Best Practice

Leadership skills: Five tips for active listening

The secret to good communication is good listening – but do you listen to understand your colleagues or listen with the intent of responding? Emily Kenneally looks at how we can all listen better


Actively listening to colleagues builds trust, strengthens relationships, and encourages collaboration. It is a vital skill in life and the workplace, having a profound impact on the effectiveness of our work and our relationships with others.

Educator and author Stephen Covey has often said that most people do not listen with the intent to understand, they listen with the intent to reply.

Furthermore, he argues that the most effective communicators are great listeners.

It is important not to forget that like any skill, active listening takes time and practice. Don’t put pressure on yourself to be a perfect all the time.

Taking small steps and making gradual changes to the way you listen will be easier to achieve and much more likely to stick.

Active listening will differ from person to person, and there isn't one universal “right way” to do it. However, when people actively listen, they will often do some of the following things:

  • Try to see things from the other person’s perspective.
  • Listen with curiosity – what is the speaker trying to convey?
  • Pay attention to the emotional tone of what they are saying – what is their tone of voice or inflection like?
  • What about their non-verbal communication? What is their body language demonstrating?
  • Create a sense of connection through eye-contact and engaged body language – are you facing them directly?
  • Make gestures or sounds of encouragement or acknowledge. Maybe nod your head or say “yes, I see”.
  • If appropriate, demonstrate that you have understood by repeating what you have understood, in your own words.

Author and speaker Jacob Morgan suggests practising active listening by using the acronym BUILD. Next time you engage in a conversation with a colleague at school, consider the following:


B is for body language: How are you standing or positioning your body? The way you hold yourself can show if you are focused on the person you are talking to and are receptive to their message.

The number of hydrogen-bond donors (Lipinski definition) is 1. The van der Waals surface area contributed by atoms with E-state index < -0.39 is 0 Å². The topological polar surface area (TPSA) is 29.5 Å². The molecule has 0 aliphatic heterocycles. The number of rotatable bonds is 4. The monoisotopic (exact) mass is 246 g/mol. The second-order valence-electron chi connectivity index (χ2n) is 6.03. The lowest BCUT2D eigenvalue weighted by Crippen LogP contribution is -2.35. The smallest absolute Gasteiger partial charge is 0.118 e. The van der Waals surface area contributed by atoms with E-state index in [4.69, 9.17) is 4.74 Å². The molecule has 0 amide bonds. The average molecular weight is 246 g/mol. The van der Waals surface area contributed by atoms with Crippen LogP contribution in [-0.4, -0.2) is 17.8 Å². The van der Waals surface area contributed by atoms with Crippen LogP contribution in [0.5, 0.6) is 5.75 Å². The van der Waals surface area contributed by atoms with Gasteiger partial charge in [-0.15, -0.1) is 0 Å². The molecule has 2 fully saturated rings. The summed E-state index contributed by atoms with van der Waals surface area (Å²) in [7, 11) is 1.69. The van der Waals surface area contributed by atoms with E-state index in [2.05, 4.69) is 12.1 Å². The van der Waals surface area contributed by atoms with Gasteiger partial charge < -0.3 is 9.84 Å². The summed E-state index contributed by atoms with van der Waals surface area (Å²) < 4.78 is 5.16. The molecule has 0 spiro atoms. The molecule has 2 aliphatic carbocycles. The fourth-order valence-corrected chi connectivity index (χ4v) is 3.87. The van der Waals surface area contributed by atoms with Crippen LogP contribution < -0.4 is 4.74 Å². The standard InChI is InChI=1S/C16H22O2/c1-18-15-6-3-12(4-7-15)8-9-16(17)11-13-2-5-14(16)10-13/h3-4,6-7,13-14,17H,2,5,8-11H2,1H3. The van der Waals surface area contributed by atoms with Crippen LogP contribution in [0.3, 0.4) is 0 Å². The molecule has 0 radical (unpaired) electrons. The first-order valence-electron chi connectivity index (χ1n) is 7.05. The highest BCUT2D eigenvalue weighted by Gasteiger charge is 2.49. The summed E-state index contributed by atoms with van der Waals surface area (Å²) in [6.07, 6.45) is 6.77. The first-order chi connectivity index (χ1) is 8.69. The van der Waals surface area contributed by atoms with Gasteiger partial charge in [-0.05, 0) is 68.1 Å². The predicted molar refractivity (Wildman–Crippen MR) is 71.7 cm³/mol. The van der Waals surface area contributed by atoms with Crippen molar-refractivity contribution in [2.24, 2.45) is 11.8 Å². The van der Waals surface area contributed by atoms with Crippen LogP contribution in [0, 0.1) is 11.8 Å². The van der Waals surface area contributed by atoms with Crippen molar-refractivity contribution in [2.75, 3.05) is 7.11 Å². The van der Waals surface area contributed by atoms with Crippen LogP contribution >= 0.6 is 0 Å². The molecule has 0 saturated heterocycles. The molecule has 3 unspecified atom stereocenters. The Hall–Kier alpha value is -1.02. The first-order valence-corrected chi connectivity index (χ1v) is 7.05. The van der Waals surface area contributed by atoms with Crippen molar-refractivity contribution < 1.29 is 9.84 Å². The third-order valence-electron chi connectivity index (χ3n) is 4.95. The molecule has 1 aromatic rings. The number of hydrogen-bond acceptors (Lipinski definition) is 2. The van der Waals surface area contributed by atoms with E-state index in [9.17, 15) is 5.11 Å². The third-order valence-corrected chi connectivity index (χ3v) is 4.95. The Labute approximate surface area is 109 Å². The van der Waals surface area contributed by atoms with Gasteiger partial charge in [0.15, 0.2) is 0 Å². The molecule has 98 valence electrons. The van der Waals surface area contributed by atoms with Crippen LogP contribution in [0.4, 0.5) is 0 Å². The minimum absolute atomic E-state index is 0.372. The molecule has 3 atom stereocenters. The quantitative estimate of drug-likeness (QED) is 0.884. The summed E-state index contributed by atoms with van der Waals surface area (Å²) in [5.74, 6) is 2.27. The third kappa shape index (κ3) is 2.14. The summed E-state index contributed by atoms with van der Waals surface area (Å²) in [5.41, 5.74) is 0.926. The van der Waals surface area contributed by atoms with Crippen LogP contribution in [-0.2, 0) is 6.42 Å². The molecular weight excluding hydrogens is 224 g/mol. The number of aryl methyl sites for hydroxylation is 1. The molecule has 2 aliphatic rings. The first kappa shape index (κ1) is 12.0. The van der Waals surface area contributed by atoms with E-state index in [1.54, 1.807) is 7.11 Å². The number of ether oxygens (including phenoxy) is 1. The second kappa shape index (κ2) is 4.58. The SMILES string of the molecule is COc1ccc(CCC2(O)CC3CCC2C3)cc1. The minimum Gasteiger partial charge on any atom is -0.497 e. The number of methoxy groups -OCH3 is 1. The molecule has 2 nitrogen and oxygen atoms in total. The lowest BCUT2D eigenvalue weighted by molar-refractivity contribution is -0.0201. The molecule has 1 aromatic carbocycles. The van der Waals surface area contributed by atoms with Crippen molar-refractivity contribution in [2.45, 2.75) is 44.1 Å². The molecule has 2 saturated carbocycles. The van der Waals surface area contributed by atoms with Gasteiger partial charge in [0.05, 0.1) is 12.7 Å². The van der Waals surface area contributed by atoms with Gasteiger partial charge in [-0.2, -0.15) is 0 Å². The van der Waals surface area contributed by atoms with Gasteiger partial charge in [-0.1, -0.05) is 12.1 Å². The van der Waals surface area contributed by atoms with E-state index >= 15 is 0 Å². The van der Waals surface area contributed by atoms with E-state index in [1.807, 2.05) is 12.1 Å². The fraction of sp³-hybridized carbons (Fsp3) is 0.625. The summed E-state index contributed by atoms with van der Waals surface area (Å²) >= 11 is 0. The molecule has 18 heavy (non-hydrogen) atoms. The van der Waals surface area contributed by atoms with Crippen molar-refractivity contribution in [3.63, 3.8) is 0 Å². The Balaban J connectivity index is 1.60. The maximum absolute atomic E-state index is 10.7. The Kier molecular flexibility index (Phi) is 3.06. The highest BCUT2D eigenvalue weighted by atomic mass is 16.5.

U is for understanding: Are you really listening to what is being said? It is easy to stand and nod your head and look like you are listening, but then come away from the conversation realising you do not remember it fully.


I is for interrupting: Are you interrupting? Interrupting someone can be frustrating for them and make it seem like what you have to say is more important than what the other person is saying.


L is for looking at them: Are you looking in their direction? Looking at someone (rather than finishing what you are writing or checking your phone) shows you are paying attention and value what they are saying.


D is for don’t judge: Are you being open-minded? It can help to put yourself in the other person’s shoes. Going into a conversation with a judging mindset can destroy the potential for progress or growth. Instead, practise empathy.



Group exercise: The interview

This fun exercise can help you to practise active listening with colleagues, or even work as an icebreaker between new colleagues. Try the following:

  • Ask your team to pair-up.
  • Taking turns, each person should interview the other person for two minutes. You might like to provide them with some question prompts to get started: What do you do in your spare time? Do you have any hobbies? Where did you go to school? Do you have a favourite food?
  • The pairs then introduce their partner to the group.


Final thought

Active listening is a particularly important skill for middle and senior leaders in schools to develop to help build relationships with their staff.

  • Emily Kenneally is the content and media manager at Education Support, a UK charity dedicated to improving the mental health and wellbeing of the education workforce. For previous articles from Education Support, go to


Further information & resources

  • Education Support offers help or advice on any issue facing those working in education. Contact the free 24-hour helpline on 08000 562 561 or
  • Education Support offers fully-funded professional supervision which gives leaders a safe and confidential space to talk about, and process what is going on at work and listen to peers who might be experiencing the same challenges:
  • For more on the BUILD method, watch this five-minute video from Jacob Morgan: